Figure 1: Jeff Wall, No, 1983, Transparency in Lightbox.

My claim here is not that Wall’s control over the image logically rules out our thinking of the reality of the objects photographed, or the possibility of a punctum breaking through for a given spectator. I do not even claim that Wall’s photographs will turn out to be lacking a punctum for every viewer. My point is rather that through rendering the image as so palpably controlled, he intentionally works against this possibility. The conventional message is so dominant in our experience of his work that it drowns out the emanation of the real. Spectators will, therefore, experience Wall’s intentions as in part the deliberate closure of the space through which a detail or sense of time might pierce us. If our aesthetic experience of the image is as if it were entirely intentional, this creates the effect that there is no space for the punctum to break through.

Jeff Wall’s photographs thus present the spectator with the sensation that the possibility of the experience of a punctum, present to us in other photography, is here shut out. Where our experience of other photographs is simply that they happen not to possess an element that serves as punctum for us, the aesthetic experience of a Jeff Wall photograph is that Wall has intentionally denied this possibility.[36]

That Wall’s works are contained, their content specified in a way that seems to occlude the arbitrary message of an emanation of reality, adds to their effect and our interest in them. They work by defying our expectations and possess a magical, unreal element by doing so. They bring to our attention that we have these expectations and thus that a tension between the intentionality and realism of photography exists. They also, however, possess a certain perversity. If we are taken with Barthes’ moving account of what is for him essential in the experience of photography, and we acknowledge that profound experiences and meanings can arise from the photograph’s capacity to confront us with the real, then we must also consider the aesthetic potential of the photograph’s realism.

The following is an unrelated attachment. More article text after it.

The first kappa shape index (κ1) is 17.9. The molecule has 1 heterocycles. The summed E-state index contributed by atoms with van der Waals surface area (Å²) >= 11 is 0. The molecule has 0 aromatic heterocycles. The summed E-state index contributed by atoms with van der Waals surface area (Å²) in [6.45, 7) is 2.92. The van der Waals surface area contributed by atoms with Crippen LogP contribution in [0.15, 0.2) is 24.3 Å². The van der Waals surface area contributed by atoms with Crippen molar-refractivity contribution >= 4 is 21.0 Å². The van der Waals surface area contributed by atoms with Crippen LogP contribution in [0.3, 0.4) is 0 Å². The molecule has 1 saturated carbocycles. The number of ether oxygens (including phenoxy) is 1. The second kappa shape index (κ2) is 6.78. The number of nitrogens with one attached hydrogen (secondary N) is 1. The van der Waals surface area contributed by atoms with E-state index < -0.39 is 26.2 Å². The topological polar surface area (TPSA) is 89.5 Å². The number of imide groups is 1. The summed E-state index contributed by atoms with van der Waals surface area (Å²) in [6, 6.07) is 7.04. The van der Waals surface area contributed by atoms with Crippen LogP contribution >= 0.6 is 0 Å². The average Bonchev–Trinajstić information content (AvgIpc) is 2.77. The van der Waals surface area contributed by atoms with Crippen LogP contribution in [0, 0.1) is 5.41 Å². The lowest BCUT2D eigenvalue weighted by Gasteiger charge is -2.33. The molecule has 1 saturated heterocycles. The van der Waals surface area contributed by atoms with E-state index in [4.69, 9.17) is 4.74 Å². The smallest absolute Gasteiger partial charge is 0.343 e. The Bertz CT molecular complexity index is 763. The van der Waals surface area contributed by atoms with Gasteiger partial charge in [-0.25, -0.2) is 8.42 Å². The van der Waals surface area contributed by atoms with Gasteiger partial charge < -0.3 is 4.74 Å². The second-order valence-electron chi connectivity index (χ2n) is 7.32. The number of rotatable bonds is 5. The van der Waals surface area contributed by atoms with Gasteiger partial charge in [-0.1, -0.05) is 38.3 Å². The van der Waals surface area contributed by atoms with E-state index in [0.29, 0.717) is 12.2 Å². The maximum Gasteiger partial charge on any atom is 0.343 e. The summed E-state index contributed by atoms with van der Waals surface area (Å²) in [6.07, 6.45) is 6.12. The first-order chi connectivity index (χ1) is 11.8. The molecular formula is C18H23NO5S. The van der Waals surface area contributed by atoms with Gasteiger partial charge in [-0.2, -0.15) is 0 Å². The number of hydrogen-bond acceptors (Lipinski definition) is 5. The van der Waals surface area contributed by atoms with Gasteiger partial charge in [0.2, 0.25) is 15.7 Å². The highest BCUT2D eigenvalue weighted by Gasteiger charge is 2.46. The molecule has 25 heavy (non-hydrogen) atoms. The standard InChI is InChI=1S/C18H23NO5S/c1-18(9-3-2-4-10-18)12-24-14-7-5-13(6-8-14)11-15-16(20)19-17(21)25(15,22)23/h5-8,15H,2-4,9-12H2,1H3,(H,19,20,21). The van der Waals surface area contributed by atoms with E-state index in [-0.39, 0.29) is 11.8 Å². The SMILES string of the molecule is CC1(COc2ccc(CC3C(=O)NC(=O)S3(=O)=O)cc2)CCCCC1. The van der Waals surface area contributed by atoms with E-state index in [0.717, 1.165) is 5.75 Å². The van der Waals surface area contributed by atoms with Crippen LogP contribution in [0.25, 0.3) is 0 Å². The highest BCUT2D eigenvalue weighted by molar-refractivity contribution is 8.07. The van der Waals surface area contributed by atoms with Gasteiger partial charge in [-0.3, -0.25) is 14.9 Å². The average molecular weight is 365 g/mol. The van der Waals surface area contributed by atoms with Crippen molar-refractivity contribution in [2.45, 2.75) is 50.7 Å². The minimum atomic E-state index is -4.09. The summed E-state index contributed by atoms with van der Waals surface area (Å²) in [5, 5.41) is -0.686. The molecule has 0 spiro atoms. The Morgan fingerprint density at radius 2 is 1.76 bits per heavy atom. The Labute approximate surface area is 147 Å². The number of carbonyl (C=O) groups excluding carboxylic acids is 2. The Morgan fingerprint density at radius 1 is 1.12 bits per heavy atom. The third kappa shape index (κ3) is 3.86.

It, therefore, seems worthwhile to enquire if the status of artist must be limited to those who fight against the pull towards the reality of the objects they photograph. Even if an artist can express thoughts about his subject, and even if this subject can be distinct from the objects photographed to make the image, there is often a pull towards the reality of these objects in our engagement with the photograph. If this pull contains something profound and unique, then it seems unsatisfactory to reduce photography’s artistic potential to the defeat of this aspect of its character. Jeff Wall himself recognizes this character as part of what we find in the unconstructed photography that contrasts with his work, part of what we normally take as essential to photography: “In the aesthetic art of photography as it was inspired by photojournalism, the image is clearly a fragment of a greater whole which itself can never be experienced directly. The fragment then, somehow, makes that whole visible or comprehensible, maybe through a complex typology of gestures, objects, moods and so on. But there is an outside to the picture, and that outside weighs down on the picture, demanding significance from it.”[37] Arguably the effect of Wall’s constructed images depends on their contrast with our usual expectations for photography.